October 8, 1997
Headquarters, Washington DC
Johnson Space Center, Houston, TX
Three-time Shuttle veteran Kenneth D. Cockrell has assumed the role of Chief of the Astronaut Office, replacing Robert D. Cabana (Col., USMC).
"Bob's performance as Chief of the Office has been outstanding, and now he can turn his full attention to STS-88," said David C. Leestma, Director of Flight Crew Operations.
Cabana, who served as Chief Astronaut since mid-1994, is training for Shuttle mission STS-88, the first United States assembly flight to build the International Space Station. STS-88 is scheduled for a July 1998 launch.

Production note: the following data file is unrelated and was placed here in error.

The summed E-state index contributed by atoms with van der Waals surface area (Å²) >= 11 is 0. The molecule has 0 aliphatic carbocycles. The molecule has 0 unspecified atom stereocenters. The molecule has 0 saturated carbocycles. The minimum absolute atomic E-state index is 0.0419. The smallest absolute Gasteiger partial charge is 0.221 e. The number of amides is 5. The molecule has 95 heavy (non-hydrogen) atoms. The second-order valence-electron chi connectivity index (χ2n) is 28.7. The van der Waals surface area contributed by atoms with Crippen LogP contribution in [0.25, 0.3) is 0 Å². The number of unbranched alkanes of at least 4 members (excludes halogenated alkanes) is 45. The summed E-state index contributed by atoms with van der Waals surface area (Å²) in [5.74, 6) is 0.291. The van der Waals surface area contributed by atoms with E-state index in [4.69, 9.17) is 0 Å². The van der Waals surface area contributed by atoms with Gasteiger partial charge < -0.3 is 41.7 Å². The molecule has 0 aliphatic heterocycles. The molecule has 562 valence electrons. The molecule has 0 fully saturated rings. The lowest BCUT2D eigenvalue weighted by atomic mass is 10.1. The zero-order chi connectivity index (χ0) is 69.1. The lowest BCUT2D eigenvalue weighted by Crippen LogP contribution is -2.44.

"I have thoroughly enjoyed the challenge of being Chief of the Astronaut Office, and have mixed emotions about stepping down," Cabana said. "I know the astronaut corps will give its full support to Ken and have every confidence he will do a super job. Now it's time for me to focus my attention on the first Space Station assembly mission."
Cockrell first flew as a mission specialist on the crew of STS-56 aboard Discovery on a mission to study the Earth's atmosphere and later was the pilot on STS-69 in September 1995, the second flight of the Wake Shield Facility. In late 1996, he commanded the crew of STS-80, the third flight of the Wake Shield Facility, which studied the use of the ultra-vacuum of space to develop high-quality semiconductor materials.
For complete biographical information on Cockrell, or any astronaut, see the NASA Internet biography home page at URL:
- end -